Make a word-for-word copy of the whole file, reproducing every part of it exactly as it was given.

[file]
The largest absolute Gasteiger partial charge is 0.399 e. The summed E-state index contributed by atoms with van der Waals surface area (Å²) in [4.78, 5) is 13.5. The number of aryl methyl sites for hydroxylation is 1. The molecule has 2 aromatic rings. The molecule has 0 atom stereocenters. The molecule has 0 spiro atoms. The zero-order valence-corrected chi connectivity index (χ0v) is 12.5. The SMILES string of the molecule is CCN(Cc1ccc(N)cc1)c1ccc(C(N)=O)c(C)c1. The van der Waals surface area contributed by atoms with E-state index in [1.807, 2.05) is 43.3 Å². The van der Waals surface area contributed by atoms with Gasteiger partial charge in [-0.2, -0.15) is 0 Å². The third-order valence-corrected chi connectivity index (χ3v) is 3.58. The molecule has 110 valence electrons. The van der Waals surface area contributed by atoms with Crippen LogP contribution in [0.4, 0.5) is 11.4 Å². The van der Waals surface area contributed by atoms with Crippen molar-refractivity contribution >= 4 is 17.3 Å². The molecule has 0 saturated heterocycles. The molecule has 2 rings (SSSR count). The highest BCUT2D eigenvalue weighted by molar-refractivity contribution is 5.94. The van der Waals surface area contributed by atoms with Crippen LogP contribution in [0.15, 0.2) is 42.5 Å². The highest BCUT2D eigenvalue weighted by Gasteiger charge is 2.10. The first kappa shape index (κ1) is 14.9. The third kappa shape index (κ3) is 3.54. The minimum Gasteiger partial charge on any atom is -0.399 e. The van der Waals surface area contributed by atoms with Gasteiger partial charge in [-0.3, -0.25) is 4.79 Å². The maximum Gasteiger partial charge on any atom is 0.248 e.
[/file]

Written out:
The largest absolute Gasteiger partial charge is 0.399 e. The summed E-state index contributed by atoms with van der Waals surface area (Å²) in [4.78, 5) is 13.5. The number of aryl methyl sites for hydroxylation is 1. The molecule has 2 aromatic rings. The molecule has 0 atom stereocenters. The molecule has 0 spiro atoms. The zero-order valence-corrected chi connectivity index (χ0v) is 12.5. The SMILES string of the molecule is CCN(Cc1ccc(N)cc1)c1ccc(C(N)=O)c(C)c1. The van der Waals surface area contributed by atoms with E-state index in [1.807, 2.05) is 43.3 Å². The van der Waals surface area contributed by atoms with Gasteiger partial charge in [-0.2, -0.15) is 0 Å². The third-order valence-corrected chi connectivity index (χ3v) is 3.58. The molecule has 110 valence electrons. The van der Waals surface area contributed by atoms with Crippen LogP contribution in [0.4, 0.5) is 11.4 Å². The van der Waals surface area contributed by atoms with Crippen molar-refractivity contribution >= 4 is 17.3 Å². The molecule has 0 saturated heterocycles. The molecule has 2 rings (SSSR count). The highest BCUT2D eigenvalue weighted by molar-refractivity contribution is 5.94. The van der Waals surface area contributed by atoms with Crippen LogP contribution in [0.15, 0.2) is 42.5 Å². The highest BCUT2D eigenvalue weighted by Gasteiger charge is 2.10. The first kappa shape index (κ1) is 14.9. The third kappa shape index (κ3) is 3.54. The minimum Gasteiger partial charge on any atom is -0.399 e. The van der Waals surface area contributed by atoms with Gasteiger partial charge in [-0.3, -0.25) is 4.79 Å². The maximum Gasteiger partial charge on any atom is 0.248 e.